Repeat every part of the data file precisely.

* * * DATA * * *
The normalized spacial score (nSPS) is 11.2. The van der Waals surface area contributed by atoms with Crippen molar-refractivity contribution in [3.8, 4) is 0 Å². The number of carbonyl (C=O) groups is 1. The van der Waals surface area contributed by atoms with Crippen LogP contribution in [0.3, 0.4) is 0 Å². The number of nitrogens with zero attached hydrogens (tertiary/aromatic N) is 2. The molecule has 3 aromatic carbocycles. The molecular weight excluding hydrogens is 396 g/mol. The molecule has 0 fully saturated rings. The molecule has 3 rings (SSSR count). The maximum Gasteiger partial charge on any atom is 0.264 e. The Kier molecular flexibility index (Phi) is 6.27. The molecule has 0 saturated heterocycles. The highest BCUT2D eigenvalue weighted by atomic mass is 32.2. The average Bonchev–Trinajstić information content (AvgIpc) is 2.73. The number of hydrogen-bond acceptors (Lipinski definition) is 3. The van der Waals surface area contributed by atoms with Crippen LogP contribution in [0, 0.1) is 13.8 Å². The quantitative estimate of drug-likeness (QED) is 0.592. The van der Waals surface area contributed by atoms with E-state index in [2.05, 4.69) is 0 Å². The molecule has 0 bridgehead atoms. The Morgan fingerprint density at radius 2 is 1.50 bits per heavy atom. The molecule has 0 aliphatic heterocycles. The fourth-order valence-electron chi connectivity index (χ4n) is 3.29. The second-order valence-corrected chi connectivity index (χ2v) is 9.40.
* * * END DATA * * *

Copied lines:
The normalized spacial score (nSPS) is 11.2. The van der Waals surface area contributed by atoms with Crippen molar-refractivity contribution in [3.8, 4) is 0 Å². The number of carbonyl (C=O) groups is 1. The van der Waals surface area contributed by atoms with Crippen LogP contribution in [0.3, 0.4) is 0 Å². The number of nitrogens with zero attached hydrogens (tertiary/aromatic N) is 2. The molecule has 3 aromatic carbocycles. The molecular weight excluding hydrogens is 396 g/mol. The molecule has 0 fully saturated rings. The molecule has 3 rings (SSSR count). The maximum Gasteiger partial charge on any atom is 0.264 e. The Kier molecular flexibility index (Phi) is 6.27. The molecule has 0 saturated heterocycles. The highest BCUT2D eigenvalue weighted by atomic mass is 32.2. The average Bonchev–Trinajstić information content (AvgIpc) is 2.73. The number of hydrogen-bond acceptors (Lipinski definition) is 3. The van der Waals surface area contributed by atoms with Crippen LogP contribution in [0, 0.1) is 13.8 Å². The quantitative estimate of drug-likeness (QED) is 0.592. The van der Waals surface area contributed by atoms with E-state index in [2.05, 4.69) is 0 Å². The molecule has 0 bridgehead atoms. The Morgan fingerprint density at radius 2 is 1.50 bits per heavy atom. The molecule has 0 aliphatic heterocycles. The fourth-order valence-electron chi connectivity index (χ4n) is 3.29. The second-order valence-corrected chi connectivity index (χ2v) is 9.40.